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Written by: Taher Nassrulla on 7 December 2016

A sand storm on the shores of Lake Natron

Lake Natron Sandstorm

I recently went out on a camping safari with a group of guests and our journey took us to the dry and extremely hot Lake Natron area. Lake Natron sits below the Gregory Rift which is a branch of the East African Rift Valley. The lake itself is massive, stretching some 57 kilometres long and 22 kilometres wide.

The lake is known as a terminal lake, meaning the water that enters does not flow out elsewhere.

By the time we got to the campsite, the midday sun was absolutely blistering. At one point, I held out a thermometer in the direct sun and within a few minutes it read 55 degrees Celsius! It is always astonishing to me to see how the Masai live in such a – to us – hostile area. That afternoon, we headed out with our guide to the nearby Ngare Sero waterfalls. The trek to the falls was both scenic and refreshing; every now and then we had to cross the cool river which at 40 degrees was very pleasing indeed. It took us about an hour to get to the waterfall. I was so amazed to find wild palms and green vegetation growing in what felt to me like a desert.

By the time we got back from our waterfall walk, it was already way past five and our guide drove us to the shores of Lake Natron. The lake is known as one of the most important breeding areas for the lesser flamingos, which flock to the lake in millions.


You could tell that the dry season had hit the area quite hard, as most parts of the lake were dried up. The parts that would usually be submerged were now accessible on foot.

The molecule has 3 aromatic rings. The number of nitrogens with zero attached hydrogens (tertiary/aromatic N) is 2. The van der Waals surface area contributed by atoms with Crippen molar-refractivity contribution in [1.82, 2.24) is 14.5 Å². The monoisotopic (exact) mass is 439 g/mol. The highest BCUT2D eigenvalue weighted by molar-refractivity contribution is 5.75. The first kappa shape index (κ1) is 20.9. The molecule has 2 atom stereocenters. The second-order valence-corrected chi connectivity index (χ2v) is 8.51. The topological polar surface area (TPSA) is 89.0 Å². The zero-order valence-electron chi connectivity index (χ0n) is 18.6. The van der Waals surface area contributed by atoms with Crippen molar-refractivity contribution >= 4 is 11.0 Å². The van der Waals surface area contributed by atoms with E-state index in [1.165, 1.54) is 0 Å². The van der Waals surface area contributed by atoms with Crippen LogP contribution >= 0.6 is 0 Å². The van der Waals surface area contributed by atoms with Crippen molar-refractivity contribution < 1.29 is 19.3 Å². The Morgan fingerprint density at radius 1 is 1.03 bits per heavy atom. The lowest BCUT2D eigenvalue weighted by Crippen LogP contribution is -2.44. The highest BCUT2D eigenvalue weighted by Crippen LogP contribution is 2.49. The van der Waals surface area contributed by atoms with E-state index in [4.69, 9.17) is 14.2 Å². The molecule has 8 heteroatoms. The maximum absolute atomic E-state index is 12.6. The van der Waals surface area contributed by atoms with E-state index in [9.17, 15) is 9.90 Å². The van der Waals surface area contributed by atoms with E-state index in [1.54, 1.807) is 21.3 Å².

We got out of the car and our guide agreed we could try to get a closer look at the flamingos. The light was absolutely magical; the sun was slowly setting behind the rift valley and there we stood on this wide-open expanse of the lake. The flamingos were very active, flying around. We had to walk for almost one kilometre to see them up close. We all managed to get some nice pictures and started to head back towards the car.

On the way back to the car, we realised that we had been focused on the flamingos that we had not noticed the huge dust storm building up behind Ol Doinyo Lengai, The Mountain of God. We watched in awe as the clouds got darker and the dust rose higher, slowly edging closer and closer to the mountain until it was completely engulfed in dust. We felt like actors starring in an end-of-the-world action movie! Our guide signalled to us to get out of the lake in case the rains would start. We didn’t need to be told twice and made for the car.


Heading back to camp we could barely see, the dust storm had reduced our vision to just a few meters; the surrounding mountains had disappeared, all we could see was dust. Back at camp, the strong winds made it unbearable to stand outside and we all went into the restaurant to find cover and reflect on what we had just witnessed! The next morning broke with blue skies and once again scorching temperatures. As if nothing had happened.

Author: Taher Nassrulla

Born in East Africa, Taher was intrigued by the natural and geographical diversity of the African bush from a young age. After spending some time in Europe, he returned to Tanzania in 2004 to start a new chapter in his life. Since then he has been spending as much time as possible in the bush, learning. Taher speaks English, Kiswahili and German fluently and is a passionate photographer. Using the skills he has learnt over the years, he now takes tourists out on safari as a German-speaking tour leader and guide.

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